Simply put, psychology defines our decisions (professional, personal) as being fear-based or love-based. We either choose something out of enjoyment, for making us feel good, rewarded (all under the umbrella of love) or out of insecurity, FOMO etc. (fear-based).
In the realm of software engineering, until 2012-2014, things were pretty predictable and secure: developers and their skills were vital to any business irrespective of being a bank, a SaaS platform, they all required technology.
Starting with the democratization of software development, this power was not anymore solely in the hands of engineers. The need for digital transformation, brought along the need for faster delivery of business applications.
This forced companies to search for solutions outside of this department that by then proved to have the experience, possessed the needed skills to come up with a solution: that’s how the first low-code platforms appeared. It’s been 6 years since Forrester officially coined this term. In this time both businesses and the software engineering job market transitioned from a trend to strong demand, from something exciting, rather cool to something mandatory. (Questions sourced from Quora)
As for the last 2-3 years, the interest and concern is for sure there: software engineers are wondering if they should switch to low-code or if this is only a trend that will pass in a couple of years. Like any dilemma, rather than being a black and white answer, the healthy answer lies in nuances and all the grey hues.
Transition periods can seem confusing and hard to navigate and some people will find themselves in a crisis: actors from silent films when the era of sound came, artisans when industrial revolution hit, they all somehow reiterated the same feeling. It did not mean everything they knew by then was completely taken out of the picture but used as a launching pad for evolution, progress, it pushed people and society for better.
The exact same thing is happening with low-code engineers. They will always be vital within any company, but the way they work will witness big changes.
Without knowing the graphical symbols of a letter from a language, one won’t be able to write, nor read. The same goes with coding: among US companies this skill is considered as literacy.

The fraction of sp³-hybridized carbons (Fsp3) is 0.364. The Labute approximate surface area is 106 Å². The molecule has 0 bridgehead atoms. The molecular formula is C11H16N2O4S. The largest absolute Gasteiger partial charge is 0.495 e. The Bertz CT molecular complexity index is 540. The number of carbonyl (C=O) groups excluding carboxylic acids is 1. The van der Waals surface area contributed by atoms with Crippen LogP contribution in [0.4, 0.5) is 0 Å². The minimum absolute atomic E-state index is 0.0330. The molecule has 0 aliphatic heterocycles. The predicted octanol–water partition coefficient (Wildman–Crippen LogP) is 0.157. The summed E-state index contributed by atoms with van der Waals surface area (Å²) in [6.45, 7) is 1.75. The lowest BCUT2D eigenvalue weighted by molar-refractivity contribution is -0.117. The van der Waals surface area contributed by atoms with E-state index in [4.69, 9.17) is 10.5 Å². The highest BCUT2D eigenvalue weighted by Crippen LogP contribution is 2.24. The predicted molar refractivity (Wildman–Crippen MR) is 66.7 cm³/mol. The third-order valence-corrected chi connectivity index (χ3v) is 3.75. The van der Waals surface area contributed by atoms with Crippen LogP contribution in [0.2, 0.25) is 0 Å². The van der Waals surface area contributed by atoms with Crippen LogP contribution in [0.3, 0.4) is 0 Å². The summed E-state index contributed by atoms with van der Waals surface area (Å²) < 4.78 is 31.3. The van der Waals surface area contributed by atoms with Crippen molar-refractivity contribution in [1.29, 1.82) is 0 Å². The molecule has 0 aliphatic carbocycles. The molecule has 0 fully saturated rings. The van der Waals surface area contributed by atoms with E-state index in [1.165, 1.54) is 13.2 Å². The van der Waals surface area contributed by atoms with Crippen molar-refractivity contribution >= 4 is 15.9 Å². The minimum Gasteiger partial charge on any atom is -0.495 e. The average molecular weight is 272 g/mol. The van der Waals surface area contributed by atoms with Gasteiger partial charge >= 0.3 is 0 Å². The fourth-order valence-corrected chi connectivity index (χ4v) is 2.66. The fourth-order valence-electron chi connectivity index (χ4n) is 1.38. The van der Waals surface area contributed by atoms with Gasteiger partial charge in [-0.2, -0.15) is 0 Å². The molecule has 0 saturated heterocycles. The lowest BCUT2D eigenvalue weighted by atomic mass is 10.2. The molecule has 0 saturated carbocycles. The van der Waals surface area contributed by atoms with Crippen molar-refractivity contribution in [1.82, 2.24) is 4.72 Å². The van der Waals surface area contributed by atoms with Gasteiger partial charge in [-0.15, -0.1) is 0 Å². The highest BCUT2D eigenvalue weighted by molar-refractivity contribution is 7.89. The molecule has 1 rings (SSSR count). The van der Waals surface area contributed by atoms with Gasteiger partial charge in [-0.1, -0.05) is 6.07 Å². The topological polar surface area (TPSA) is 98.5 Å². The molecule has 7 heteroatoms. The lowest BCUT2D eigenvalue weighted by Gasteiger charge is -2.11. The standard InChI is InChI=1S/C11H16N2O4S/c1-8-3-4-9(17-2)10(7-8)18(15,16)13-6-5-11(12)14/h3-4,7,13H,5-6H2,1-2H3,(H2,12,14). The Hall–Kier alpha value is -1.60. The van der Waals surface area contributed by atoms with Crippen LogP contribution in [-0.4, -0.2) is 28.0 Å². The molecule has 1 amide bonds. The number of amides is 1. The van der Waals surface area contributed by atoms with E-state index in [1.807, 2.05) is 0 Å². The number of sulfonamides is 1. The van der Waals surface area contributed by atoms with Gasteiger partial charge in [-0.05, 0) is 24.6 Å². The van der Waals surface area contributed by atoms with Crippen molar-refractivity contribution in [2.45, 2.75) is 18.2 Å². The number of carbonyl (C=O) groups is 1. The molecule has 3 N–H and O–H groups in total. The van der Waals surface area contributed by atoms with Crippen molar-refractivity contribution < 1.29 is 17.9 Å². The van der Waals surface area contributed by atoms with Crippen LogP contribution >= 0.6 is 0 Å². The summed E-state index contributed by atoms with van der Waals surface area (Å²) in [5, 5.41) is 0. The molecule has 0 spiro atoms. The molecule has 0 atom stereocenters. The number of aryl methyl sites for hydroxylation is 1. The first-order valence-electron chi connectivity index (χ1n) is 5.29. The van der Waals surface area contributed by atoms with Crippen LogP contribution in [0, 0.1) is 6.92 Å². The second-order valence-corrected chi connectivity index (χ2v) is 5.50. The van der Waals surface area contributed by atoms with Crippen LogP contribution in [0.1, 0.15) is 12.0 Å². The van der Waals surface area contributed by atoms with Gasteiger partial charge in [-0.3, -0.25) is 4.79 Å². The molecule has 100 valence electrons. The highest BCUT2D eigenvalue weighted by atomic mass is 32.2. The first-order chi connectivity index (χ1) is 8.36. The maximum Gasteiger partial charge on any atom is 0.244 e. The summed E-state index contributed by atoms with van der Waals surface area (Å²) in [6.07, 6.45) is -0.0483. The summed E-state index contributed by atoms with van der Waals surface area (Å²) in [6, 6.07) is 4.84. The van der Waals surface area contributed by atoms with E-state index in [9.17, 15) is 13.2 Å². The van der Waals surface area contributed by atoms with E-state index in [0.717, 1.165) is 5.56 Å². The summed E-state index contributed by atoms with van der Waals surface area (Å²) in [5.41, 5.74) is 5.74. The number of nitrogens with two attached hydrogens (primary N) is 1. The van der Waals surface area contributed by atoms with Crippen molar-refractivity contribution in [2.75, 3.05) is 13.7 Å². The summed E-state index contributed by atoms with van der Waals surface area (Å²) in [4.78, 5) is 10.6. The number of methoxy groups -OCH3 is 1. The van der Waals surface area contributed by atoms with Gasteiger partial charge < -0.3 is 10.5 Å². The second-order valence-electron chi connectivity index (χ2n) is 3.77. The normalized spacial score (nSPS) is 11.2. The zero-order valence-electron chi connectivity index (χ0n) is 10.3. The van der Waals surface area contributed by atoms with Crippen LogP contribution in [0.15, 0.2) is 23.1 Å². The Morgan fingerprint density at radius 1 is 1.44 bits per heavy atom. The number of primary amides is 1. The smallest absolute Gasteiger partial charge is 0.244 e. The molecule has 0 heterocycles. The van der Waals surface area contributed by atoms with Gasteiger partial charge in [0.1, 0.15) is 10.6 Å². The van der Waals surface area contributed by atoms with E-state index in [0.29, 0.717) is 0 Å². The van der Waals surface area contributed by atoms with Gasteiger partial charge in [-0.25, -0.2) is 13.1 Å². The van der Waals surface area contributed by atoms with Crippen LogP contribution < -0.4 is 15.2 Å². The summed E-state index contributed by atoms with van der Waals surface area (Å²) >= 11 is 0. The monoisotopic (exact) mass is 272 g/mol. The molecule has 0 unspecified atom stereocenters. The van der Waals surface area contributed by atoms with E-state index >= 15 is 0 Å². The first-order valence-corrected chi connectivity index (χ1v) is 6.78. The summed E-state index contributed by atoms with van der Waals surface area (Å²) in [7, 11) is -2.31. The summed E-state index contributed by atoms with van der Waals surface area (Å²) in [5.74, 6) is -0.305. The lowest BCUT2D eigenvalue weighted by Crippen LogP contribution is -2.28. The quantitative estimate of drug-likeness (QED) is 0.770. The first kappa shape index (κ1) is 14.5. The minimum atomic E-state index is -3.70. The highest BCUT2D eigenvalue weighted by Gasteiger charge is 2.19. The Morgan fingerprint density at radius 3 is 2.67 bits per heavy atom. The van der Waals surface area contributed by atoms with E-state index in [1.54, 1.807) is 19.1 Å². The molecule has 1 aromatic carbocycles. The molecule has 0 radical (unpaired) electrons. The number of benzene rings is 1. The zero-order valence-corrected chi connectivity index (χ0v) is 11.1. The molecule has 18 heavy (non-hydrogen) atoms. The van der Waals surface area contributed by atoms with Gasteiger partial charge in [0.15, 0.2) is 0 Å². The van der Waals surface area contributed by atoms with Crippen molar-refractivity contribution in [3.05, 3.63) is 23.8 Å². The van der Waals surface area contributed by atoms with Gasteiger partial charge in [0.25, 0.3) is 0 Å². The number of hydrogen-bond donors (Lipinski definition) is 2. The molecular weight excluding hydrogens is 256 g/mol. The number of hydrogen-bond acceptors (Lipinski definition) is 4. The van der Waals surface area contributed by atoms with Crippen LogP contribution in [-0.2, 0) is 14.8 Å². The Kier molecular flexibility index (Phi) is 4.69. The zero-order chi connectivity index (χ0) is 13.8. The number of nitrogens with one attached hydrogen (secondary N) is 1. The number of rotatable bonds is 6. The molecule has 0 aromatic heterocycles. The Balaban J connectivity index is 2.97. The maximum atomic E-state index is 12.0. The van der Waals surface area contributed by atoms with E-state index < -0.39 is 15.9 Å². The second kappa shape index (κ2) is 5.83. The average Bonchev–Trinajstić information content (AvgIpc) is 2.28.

Essentially, low-code exists thanks to developers. Before there was low-code there were developers with a strong set of hard coding skills. And they are not only responsible for its genesis, but for its maintenance. Any extension a low-code platform might need is dependent on their experience and knowledge.
A second aspect where engineers perform best is for example in the case of delivering business applications: low-code does an excellent job at making everything more efficient about that, but without being able to understand complex rules and logic (for business transactions for eg.) you don’t know how to simplify them.
Being able to architect and build APIs which can be used by this new breed of application will eliminate the risk of a whole array of issues. What a low-code engineer basically does is short-circuiting a process (which is awesome since it saves so much time), but it can also become a burden. This is for sure the case of complex situations, where traditional developers will play a key role, but for simpler situations, low-code engineers with no previous traditional coding experience have no reason to worry. If given basic training, any non-technical employee can rapidly assemble software tools.
Focusing on strategic work will also be part of software engineers irrespective if they will possess low-code skills on top of their traditional ones or not. Low-code will only give them the means to eliminate the need of writing repetitive lines of code, but when it comes to a higher vision and if a solution is feasible from a technical standpoint, that will be their call. And their experience with hard coding will have a strong say in this.
A third aspect is that at currently there’s no one-stop low-code platform that will cover all the application needs on the market. Some are working great for e-commerce, others are doing a great job for back-office work, but if you want that will cover different needs altogether, you’ll need a software engineer to take charge of that. Afterwards, this can be easily tackled by a low-code developer.
Which leads to the last, but not least important aspect: teamwork!
A revolution does not come to destroy everything that was built by then, it is born out of a pressing demand on the market. Low-code did not come to threaten the old ways of coding, but to make it more efficient, faster and definitely more exciting both for engineers and companies.
Low-code pushes software engineers towards collaboration, it forces them to improve their communication skills, to better translate business needs, getting closer to clients, being in tune with their needs.
Low-code brings at the same table both the business owners, those with solely engineering skills and those who possess both of them. Low-code is an invitation for teamwork, it blurs the lines between departments and at this table, there’s plenty of room for everyone.
To recap, why there's no need to fear the future of developers, but rather see it as an opportunity:
Low-code started thanks to developers and they will contribute to its evolution. Complex situations can be broken down into simple ones due to strong software engineering experience. It's all about collaboration: low-code can not exist without hard code, hard code wouldn't have progressed without low-code, same goes when it comes to teamwork, the interdependence is there.
Is this something you’ve dealt with as a software engineer? Were you worried about your future or simply confused if you should invest in this new set of skills? Let's talk about it in the comments!
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